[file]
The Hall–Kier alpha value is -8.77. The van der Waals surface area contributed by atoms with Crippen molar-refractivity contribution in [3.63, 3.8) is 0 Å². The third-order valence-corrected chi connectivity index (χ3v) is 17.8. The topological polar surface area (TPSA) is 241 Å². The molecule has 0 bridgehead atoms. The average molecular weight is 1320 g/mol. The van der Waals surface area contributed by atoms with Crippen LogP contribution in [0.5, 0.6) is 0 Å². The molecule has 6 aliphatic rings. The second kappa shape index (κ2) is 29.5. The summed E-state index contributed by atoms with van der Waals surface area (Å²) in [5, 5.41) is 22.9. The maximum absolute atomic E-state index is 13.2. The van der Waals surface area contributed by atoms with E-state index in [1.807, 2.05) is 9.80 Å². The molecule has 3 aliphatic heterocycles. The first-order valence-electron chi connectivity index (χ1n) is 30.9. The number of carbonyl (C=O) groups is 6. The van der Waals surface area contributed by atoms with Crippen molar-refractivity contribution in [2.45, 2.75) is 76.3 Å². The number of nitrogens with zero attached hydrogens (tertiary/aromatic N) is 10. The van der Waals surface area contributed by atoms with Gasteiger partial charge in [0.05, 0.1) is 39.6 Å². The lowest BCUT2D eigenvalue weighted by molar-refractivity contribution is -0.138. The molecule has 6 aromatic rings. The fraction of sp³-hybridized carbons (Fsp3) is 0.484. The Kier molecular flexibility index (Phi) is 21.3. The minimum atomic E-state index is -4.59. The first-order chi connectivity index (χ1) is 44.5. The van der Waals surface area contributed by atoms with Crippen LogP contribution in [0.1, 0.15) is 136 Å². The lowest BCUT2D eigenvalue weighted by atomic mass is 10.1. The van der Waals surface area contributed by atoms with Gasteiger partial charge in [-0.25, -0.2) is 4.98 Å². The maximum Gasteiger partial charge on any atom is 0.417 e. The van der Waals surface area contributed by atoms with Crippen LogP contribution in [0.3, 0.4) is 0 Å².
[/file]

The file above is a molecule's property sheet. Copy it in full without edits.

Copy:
The Hall–Kier alpha value is -8.77. The van der Waals surface area contributed by atoms with Crippen molar-refractivity contribution in [3.63, 3.8) is 0 Å². The third-order valence-corrected chi connectivity index (χ3v) is 17.8. The topological polar surface area (TPSA) is 241 Å². The molecule has 0 bridgehead atoms. The average molecular weight is 1320 g/mol. The van der Waals surface area contributed by atoms with Crippen LogP contribution in [0.5, 0.6) is 0 Å². The molecule has 6 aliphatic rings. The second kappa shape index (κ2) is 29.5. The summed E-state index contributed by atoms with van der Waals surface area (Å²) in [5, 5.41) is 22.9. The maximum absolute atomic E-state index is 13.2. The van der Waals surface area contributed by atoms with E-state index in [1.807, 2.05) is 9.80 Å². The molecule has 3 aliphatic heterocycles. The first-order valence-electron chi connectivity index (χ1n) is 30.9. The number of carbonyl (C=O) groups is 6. The van der Waals surface area contributed by atoms with Crippen molar-refractivity contribution in [2.45, 2.75) is 76.3 Å². The number of nitrogens with zero attached hydrogens (tertiary/aromatic N) is 10. The van der Waals surface area contributed by atoms with Gasteiger partial charge in [0.05, 0.1) is 39.6 Å². The lowest BCUT2D eigenvalue weighted by molar-refractivity contribution is -0.138. The molecule has 6 aromatic rings. The fraction of sp³-hybridized carbons (Fsp3) is 0.484. The Kier molecular flexibility index (Phi) is 21.3. The minimum atomic E-state index is -4.59. The first-order chi connectivity index (χ1) is 44.5. The van der Waals surface area contributed by atoms with Crippen LogP contribution in [0.1, 0.15) is 136 Å². The lowest BCUT2D eigenvalue weighted by atomic mass is 10.1. The van der Waals surface area contributed by atoms with Gasteiger partial charge in [-0.25, -0.2) is 4.98 Å². The maximum Gasteiger partial charge on any atom is 0.417 e. The van der Waals surface area contributed by atoms with Crippen LogP contribution in [0.3, 0.4) is 0 Å².